This subject also bears on the issue of weight shifting between weigh-in and fight night. The late Chico Corrales practically made an art-form of going from 130 to 144 between the scales and the fight. At that weight, it is a difference of nearly 11% and was a significant factor in some of his contests where his opponent was unable to match that mutation. Current practice tries to limit the hedge to 10%, but that still makes a mockery of the divisional rules. It is not unusual to have two boxers, one of whom is ostensibly a junior lightweight, fighting at lightweight, and the other fighter, also supposedly a junior lightweight, fighting in the mid range of the welter division.

Back in the day, before promoters had really discovered what promotional value could be gleaned from a weigh-in scheduled the day before a fight, boxers were required to step on the scales at ringside. That, of course, was the common sense, honest way to enforce divisional rules and preserve the authenticity of the sport's bracketing system. Since then, more divisions have been added and a mish-mosh of sanctions have almost totally destroyed the credibility of the sport. (See my article on that subject in the archives under the title "The Weighting Game".) Additionally, people always bring up dehydration as a factor in making weight. Nonsense! There are simple tests to ensure that boxers are not cheating in this way. More about that below.

The sport needs a retrofit asap, or it will continue to lose ground to MMA wrestling. Not that their divisions are necessarily better or that Dana White is a saint, but consolidated authority over championship credentials gives the fans a more dependable grid by which to enjoy their sport. Boxing's mentors need to have a convention with Ring, WBO, IBF, WBC, IBO and Ted Kennedy (just for laughs) to revamp its entire structure, or they will all go down with the sport when it crashes to the point that HBO, ESPN and Showtime drop it altogether. If that does happen, and the sport ever comes back, it will once again be a single sanction, scales at ringside, properly divisioned sport.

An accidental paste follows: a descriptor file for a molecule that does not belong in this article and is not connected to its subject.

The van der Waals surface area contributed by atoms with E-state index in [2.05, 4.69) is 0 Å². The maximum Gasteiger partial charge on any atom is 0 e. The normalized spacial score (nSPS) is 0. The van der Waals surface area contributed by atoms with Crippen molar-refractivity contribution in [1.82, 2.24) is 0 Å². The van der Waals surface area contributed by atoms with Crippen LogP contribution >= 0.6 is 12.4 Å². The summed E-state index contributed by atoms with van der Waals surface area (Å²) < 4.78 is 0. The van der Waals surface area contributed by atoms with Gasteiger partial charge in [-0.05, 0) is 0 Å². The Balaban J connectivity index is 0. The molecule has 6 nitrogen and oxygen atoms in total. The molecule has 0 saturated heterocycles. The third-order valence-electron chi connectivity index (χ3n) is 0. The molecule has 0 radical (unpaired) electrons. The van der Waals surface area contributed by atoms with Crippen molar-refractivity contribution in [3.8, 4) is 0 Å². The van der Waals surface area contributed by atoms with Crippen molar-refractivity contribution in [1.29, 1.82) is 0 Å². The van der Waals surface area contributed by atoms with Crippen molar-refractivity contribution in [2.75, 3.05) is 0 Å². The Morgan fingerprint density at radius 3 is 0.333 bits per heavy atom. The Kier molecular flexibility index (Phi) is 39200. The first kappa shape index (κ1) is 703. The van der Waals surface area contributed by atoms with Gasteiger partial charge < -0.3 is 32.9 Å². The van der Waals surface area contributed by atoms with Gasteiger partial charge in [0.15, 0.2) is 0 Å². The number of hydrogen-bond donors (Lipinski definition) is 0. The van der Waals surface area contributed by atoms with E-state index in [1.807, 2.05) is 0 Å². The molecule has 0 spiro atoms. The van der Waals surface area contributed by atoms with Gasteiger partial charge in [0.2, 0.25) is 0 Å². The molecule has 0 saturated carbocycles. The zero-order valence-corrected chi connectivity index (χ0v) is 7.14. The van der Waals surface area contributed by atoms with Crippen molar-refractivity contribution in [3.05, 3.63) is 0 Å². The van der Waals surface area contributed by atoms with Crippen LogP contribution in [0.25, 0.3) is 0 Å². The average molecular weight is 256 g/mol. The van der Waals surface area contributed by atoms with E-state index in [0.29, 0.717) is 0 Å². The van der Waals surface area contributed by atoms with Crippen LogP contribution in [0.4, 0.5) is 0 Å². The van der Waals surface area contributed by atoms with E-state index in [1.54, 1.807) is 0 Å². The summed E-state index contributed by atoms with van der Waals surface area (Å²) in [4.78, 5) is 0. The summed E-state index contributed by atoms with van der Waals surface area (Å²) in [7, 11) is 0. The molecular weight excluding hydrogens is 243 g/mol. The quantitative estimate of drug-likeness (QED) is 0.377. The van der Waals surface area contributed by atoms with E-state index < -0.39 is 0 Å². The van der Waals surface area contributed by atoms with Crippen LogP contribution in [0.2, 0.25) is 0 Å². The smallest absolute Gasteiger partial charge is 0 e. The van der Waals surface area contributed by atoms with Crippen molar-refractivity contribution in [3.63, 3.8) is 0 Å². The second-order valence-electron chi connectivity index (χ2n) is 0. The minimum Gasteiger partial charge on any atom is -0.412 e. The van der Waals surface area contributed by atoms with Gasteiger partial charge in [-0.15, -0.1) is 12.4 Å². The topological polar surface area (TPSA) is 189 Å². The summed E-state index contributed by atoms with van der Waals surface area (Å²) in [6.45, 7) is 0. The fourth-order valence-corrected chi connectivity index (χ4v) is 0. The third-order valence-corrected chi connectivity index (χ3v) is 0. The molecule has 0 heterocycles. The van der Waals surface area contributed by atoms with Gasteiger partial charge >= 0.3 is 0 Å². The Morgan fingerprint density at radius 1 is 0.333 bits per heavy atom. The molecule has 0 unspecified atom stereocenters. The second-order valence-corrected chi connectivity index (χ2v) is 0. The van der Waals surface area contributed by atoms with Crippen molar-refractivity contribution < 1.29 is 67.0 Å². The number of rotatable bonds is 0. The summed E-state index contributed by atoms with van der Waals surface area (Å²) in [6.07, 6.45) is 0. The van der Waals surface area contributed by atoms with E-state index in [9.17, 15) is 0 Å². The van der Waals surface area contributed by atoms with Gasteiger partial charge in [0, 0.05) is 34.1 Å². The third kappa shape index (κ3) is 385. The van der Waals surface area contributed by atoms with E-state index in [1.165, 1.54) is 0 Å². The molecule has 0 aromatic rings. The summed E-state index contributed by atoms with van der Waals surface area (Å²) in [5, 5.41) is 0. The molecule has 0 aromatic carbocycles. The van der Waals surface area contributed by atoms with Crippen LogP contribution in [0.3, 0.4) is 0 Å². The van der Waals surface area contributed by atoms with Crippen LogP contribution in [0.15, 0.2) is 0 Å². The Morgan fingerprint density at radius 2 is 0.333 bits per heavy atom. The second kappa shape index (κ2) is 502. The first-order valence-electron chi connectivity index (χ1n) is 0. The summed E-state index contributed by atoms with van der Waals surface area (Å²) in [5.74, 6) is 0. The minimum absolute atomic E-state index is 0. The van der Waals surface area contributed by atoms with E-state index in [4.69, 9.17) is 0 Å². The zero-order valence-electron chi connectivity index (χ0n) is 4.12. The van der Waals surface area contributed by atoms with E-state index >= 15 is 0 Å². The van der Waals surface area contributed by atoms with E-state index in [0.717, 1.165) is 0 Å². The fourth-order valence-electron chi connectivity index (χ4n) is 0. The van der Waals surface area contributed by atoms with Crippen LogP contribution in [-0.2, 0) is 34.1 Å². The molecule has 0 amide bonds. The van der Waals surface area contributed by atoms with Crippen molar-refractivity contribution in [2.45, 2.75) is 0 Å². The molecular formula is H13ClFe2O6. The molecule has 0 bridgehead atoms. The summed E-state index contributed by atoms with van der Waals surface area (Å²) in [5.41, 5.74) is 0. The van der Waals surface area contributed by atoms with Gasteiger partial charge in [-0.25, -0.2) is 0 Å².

BTW…the silly conventions regarding weight shifting between scales and ring should give way to a "walking around" factor if you will. The word "professional" should mean something. There are boxers who prove every day that they can stay in top shape all the time. Bernard Hopkins and many others through the heart of their careers are able to stay fit and avoid crash diets, diuretics and other gimmicks to make weight. The sanctions should require boxers who style themselves as "professional" prize fighters to stay in shape and fight regularly.

The minimum goal of such a convention should be to require mandatory contests between their top guys at least every six months as well as a minimum frequency requirement of at least two inter-divisional title fights per year by each champion with the other divisions' guys. The goal would be to enforce the likelihood of unification and linear titles.

If a convention is not held, the sport will continue to spiral into an internecine jumble of avaricious sanctions ruled over by self-obsessed Major Domos protecting their pathetic little domains as HBO, Showtime and ESPN cluck their collective tongues in dismay.

Old Yank's excellent survey of the sport's equipment and temporal dynamics notwithstanding, if we continue to allow the sanction managers to dance on the heads of their separate little pins, we will not see the sport survive, let alone experience a resurgence. Boxing should not have to dream of a single great champion to restore its former glory. Only professional, highly organized, cooperative management by the sanctions can bring that about. Don't hold your breath. See you at the fights.

Article posted on 16.08.2008